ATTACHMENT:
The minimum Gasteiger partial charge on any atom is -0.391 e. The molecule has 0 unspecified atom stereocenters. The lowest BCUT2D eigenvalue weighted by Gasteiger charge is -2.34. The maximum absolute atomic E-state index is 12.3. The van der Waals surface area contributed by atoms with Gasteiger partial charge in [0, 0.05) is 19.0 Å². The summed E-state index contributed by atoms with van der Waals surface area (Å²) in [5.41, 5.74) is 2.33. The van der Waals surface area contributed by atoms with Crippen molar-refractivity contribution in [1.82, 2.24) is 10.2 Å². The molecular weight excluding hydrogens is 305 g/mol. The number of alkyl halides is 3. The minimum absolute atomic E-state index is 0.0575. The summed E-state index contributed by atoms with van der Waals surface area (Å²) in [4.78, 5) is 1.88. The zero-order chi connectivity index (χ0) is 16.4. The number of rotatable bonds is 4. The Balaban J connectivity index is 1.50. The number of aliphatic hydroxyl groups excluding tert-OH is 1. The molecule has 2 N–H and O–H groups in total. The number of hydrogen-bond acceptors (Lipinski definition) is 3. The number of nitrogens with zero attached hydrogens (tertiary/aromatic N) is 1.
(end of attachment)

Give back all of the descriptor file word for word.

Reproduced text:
The minimum Gasteiger partial charge on any atom is -0.391 e. The molecule has 0 unspecified atom stereocenters. The lowest BCUT2D eigenvalue weighted by Gasteiger charge is -2.34. The maximum absolute atomic E-state index is 12.3. The van der Waals surface area contributed by atoms with Gasteiger partial charge in [0, 0.05) is 19.0 Å². The summed E-state index contributed by atoms with van der Waals surface area (Å²) in [5.41, 5.74) is 2.33. The van der Waals surface area contributed by atoms with Crippen molar-refractivity contribution in [1.82, 2.24) is 10.2 Å². The molecular weight excluding hydrogens is 305 g/mol. The number of alkyl halides is 3. The minimum absolute atomic E-state index is 0.0575. The summed E-state index contributed by atoms with van der Waals surface area (Å²) in [4.78, 5) is 1.88. The zero-order chi connectivity index (χ0) is 16.4. The number of rotatable bonds is 4. The Balaban J connectivity index is 1.50. The number of aliphatic hydroxyl groups excluding tert-OH is 1. The molecule has 2 N–H and O–H groups in total. The number of hydrogen-bond acceptors (Lipinski definition) is 3. The number of nitrogens with zero attached hydrogens (tertiary/aromatic N) is 1.